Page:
And that’s embarrassing, even in front of my best friends.
The whole point of my Ask Allea blog is to help y’all and myself live within our means by spending only as much as what we’re earning. During my coaching sessions, you’ll hear me say things like,
“Live on what you make, nothing more.”
“Don’t spend money you don’t have.”
“Live within your means.”
“Yada yada yada...”
I don’t think money should rule our lives, but it certainly shouldn’t be ignored either. Sometimes we “have” and other times we “have not.” And I’m still torn on the principle of a personal finance coach going over budget ever, and you can judge me if you want, but I wanted to share my own internal struggle, so you know you’re not alone.
You could say that this lesson will make future decisions easier: money and pride will probably not win over friendships and making memories. Sue me.
I have a disclaimer:
Things would have looked differently if I was at home and friends I regularly hang out with wanted to go out to dinner — in that scenario, it’d be easier for me to say “no thanks,” stay home, save my money and perhaps catch up with them after dinner. Those impromptu situations happen a lot, so the weight of missing out is less.
If we don’t live in an environment where it’s okay to admit — to ourselves or to others — that we don’t have the money to spend, then that’s an unhealthy façade and not helpful for vulnerability in friendships or for the health of our bank accounts.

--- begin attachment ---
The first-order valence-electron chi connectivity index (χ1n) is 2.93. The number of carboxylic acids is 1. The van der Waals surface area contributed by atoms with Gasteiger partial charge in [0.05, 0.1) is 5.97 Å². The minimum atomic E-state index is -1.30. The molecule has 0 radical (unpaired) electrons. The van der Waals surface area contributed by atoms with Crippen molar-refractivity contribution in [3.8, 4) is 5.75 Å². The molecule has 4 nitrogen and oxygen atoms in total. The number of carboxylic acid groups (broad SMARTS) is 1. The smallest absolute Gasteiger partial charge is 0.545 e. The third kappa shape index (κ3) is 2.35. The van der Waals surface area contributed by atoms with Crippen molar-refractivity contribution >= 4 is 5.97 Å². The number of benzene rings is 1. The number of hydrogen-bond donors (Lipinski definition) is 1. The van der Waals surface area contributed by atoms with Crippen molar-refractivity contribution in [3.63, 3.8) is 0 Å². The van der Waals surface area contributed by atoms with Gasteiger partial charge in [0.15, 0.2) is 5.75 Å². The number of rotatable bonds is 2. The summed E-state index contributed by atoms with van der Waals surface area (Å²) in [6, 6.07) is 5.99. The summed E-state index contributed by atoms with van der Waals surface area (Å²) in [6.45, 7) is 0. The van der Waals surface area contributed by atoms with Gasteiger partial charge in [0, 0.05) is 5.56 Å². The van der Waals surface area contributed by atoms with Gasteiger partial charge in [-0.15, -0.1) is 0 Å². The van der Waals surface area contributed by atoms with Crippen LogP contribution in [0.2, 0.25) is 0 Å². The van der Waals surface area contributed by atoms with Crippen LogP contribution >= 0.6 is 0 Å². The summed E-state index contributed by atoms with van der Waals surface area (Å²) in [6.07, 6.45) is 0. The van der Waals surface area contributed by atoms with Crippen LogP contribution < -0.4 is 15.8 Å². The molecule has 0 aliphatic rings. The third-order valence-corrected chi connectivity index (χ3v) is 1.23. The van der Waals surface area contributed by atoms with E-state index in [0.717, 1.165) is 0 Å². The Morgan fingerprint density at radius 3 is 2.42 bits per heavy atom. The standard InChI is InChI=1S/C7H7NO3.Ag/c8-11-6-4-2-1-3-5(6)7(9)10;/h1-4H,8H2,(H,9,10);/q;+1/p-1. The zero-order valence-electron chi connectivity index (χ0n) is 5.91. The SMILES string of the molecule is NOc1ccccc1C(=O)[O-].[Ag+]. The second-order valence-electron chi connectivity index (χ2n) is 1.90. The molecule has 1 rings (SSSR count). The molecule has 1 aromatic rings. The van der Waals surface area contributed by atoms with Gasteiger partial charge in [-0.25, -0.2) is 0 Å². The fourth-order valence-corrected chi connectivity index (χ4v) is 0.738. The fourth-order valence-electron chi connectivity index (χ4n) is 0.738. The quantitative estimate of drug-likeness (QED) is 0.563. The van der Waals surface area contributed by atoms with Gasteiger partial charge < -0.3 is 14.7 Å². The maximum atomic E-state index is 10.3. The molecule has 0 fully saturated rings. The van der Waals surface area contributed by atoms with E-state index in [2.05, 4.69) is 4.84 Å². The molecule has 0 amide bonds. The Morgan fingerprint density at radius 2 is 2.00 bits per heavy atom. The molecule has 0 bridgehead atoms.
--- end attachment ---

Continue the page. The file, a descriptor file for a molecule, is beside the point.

Holding myself accountable.
Good habits are still important, even if sometimes you fall short and disappoint yourself. It’s important to know how much money you have to spend and where it’s going. Don’t ignore that number. Know your income, your expenses and how much you can realistically spend on the fun stuff.
Related: Choose Your Own Adulthood
When I go over budget, I roll over those expenses into the next month on my Mint account. I make up for that expense by spending less of my fun money the next month. It’s not ideal, and I wouldn’t suggest you allow this to happen often. If you’re going over budget regularly and significantly (like, more than $20, even), it’s time to reconsider your spending habits.
Planning ahead and creating better habits.
Give yourself a cushion.
Keep $20-30 back each month, just for occasions like this. Don’t account for this in your weekly allowance or your monthly total for remaining spending money.
(Y'all, I'll try my hand at this too.)
Spend from last month’s rollover funds.
This is actually my favorite part of budgeting.
If you rollover $60 for clothes from July to August (this is easy to set up in Mint), it’s way easier to spend that $60 on a little shopping spree in August because you’ve already allocated it and have it set aside just for that purpose.
It makes it way easier to spend money you actually earned last month than pulling it from future months that haven’t happened yet.
What if you lose your job or get a pay cut? Don’t get in the habit of spending money you don’t have.
Grace upon grace.
No one is saying you have to be as hard on yourself as I am on myself. I hold myself to a higher standard, since people literally pay me to help them out with their finances and I’m 100% sure they expect me to live out what I advise — as they should!
Give yourself grace, too. You’re doing good things.
Related: Choose Your Own Adulthood